An inmate at Goulburn jail has been charged with terrorism offences for allegedly plotting to attack police, military and Corrective Services officers.
Tuki Lawrence, 24, who was in prison for unrelated offences when he came under suspicion, was charged by counter-terrorism police over letters found in his cell that allegedly outlined plans to carry out attacks.
Investigators linked Lawrence to Islamic State sympathisers two years ago, including Isaak El Matari, who wanted to create a Blue Mountains stronghold to launch guerilla attacks across Sydney, and Radwan Dakkak, 25.
El Matari, from Greenacre, allegedly proclaimed himself the “General Commander of Islamic State Australia” and pleaded guilty in October to making preparations for a terrorist act and incursion into foreign countries for the purpose of engaging in hostile activities.
Dakkak, from Denistone, served 18 months in prison on two charges of knowingly associating with a member of a terrorist organisation. Shortly after his release in January, he was charged with breaching a control order by allegedly accessing online material supporting executions, beheadings and torture.
An investigation by the NSW Police high risk terrorist offenders unit saw Lawrence put on an interim continuing detention order in 2019. Evidence uncovered during the investigation was passed onto the NSW joint counter-terrorism team, which comprises representatives from the Australian Federal Police, NSW Police, the Australian Security Intelligence Organisation and NSW Crime Commission.
Tuki Lawrence expresses his feelings about the government and society in a YouTube rap. He has been charged with acts done in preparation for terrorist attacks.
A subsequent search of his Goulburn Supermax cell in October 2019, when he was in custody for domestic violence charges, allegedly uncovered the evidence of plans to attack law enforcement and military personnel.
With his possible exit from prison looming, police charged Lawrence on Thursday with two counts of acts done in preparation for terrorist attacks.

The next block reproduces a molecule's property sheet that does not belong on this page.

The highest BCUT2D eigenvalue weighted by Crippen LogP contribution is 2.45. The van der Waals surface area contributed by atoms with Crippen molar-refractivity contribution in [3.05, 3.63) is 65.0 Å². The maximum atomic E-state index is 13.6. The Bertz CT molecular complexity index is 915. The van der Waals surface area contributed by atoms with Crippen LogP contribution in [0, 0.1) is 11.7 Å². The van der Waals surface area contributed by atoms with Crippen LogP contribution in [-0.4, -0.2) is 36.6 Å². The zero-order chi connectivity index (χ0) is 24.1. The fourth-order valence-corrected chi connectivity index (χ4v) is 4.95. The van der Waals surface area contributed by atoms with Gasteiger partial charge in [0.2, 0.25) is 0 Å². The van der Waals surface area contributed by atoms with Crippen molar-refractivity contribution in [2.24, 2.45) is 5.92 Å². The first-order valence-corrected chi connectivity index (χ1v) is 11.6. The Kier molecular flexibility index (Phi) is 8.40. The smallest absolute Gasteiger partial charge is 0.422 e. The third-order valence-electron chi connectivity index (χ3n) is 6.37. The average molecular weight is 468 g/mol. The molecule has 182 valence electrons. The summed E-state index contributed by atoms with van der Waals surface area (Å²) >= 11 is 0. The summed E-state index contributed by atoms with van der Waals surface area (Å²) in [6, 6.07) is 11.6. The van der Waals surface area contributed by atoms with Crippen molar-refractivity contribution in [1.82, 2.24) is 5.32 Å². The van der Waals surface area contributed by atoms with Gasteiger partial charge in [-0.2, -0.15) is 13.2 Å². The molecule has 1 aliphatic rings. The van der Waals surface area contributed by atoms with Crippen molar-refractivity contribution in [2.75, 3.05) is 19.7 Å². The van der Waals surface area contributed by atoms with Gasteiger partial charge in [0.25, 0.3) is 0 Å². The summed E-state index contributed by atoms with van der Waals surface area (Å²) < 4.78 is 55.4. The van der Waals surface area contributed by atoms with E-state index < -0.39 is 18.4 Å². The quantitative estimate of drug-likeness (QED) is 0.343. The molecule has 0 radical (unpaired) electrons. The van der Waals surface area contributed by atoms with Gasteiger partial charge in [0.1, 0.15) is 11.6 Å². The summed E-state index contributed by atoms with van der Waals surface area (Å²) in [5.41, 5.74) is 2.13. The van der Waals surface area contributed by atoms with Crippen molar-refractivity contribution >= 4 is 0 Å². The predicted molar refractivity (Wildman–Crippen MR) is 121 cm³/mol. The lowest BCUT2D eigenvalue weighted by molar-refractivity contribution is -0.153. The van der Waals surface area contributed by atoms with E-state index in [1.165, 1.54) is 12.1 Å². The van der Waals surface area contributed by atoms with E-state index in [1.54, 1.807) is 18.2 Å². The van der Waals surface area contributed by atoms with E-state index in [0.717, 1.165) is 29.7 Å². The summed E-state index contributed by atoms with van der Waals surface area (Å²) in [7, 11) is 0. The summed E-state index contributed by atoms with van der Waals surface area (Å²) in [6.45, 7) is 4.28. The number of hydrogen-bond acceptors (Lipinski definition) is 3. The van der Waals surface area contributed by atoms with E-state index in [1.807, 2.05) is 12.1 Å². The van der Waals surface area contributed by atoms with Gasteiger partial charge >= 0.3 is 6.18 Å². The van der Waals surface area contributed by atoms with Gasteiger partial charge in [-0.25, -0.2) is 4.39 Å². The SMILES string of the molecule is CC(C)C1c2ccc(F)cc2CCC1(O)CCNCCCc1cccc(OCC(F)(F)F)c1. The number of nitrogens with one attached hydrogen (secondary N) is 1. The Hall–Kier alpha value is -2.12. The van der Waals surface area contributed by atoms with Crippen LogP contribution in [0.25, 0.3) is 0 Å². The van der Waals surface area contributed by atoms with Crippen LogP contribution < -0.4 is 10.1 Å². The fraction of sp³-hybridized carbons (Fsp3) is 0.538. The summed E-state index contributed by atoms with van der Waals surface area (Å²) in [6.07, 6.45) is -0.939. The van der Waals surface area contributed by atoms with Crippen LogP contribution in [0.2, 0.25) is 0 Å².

The offences carry a maximum penalty of life imprisonment.
“With the good work conducted by the NSW [joint counter-terrorism team] and NSW Police’s high risk terrorism offenders team, this investigation uncovered alleged plots to harm the very men and women whom our community members trust to keep them safe,” AFP Assistant Commissioner Scott Lee said.
NSW Police Force counter-terrorism and special tactics commander, Assistant Commissioner Mark Walton, said investigations involved specialist officers trained to “identify and disrupt potential terrorist plans by individuals or groups, monitor those at risk of radicalisation and detect those who seek to do harm within our community”.
Supreme Court proceedings on Lawrence’s interim continuing detention order in 2019 considered a psychological risk assessment report provided by Corrective Services NSW that found Lawrence, who has a lengthy criminal record, to be a high risk of committing a violent offence and engaging in extremist violence.
The report said he adhered to an extremist ideology that justified violence, warning he may have a “nothing to lose” mentality reflecting his contempt for Western democracy and non-Islamic governance.
It concluded there was “a degree of imminence of risk for religiously motivated violence, violent extremism or terrorist activity” and specifically expressed concern about his “likelihood of engaging in lone actor style targeted violence”.
NSW Police information tendered in court alleged Lawrence told officers in July 2017, “I love ISIS, I love terrorism.”
In a YouTube video posted in 2016, Lawrence sang about his disdain for the authorities and their treatment of him.
“F— the government, they’re all corrupt. They pretend to care but they don’t give a f—. F— the police and f— all the laws. F— all the judges, they can lick my balls,” he rapped to backing music.
A woman identifying as Lawrence’s sister also faced court recently after she made threats against a media outlet over a report on a Supreme Court application for a continuing detention order against Lawrence.
Rachel Scoble, 27, messaged the Channel Ten Facebook page threatening to attack people for “f—ing with the wrong family”.
In the message, she warned the media outlet to remove the story and said she would “slit ya throats” and make a bomb.
“I will send you my bomb stuff that ive got when I get to where I need too be f—ing with the wrong family c—. Where you reside throw a bomb in ya office more bodies the better,” Scoble said.
“Take that video down of tuki Lawrence my younger brother or walk out on the street and slit there throat. Im gonna use this bomb. Jail don’t scare me.”
Appearing in Newcastle Local Court, Scoble pleaded guilty to using a carriage service to menace or harass and to intimidating intending to cause fear of physical or mental harm.
Lawrence is due to appear before Parramatta Local Court on April 2.
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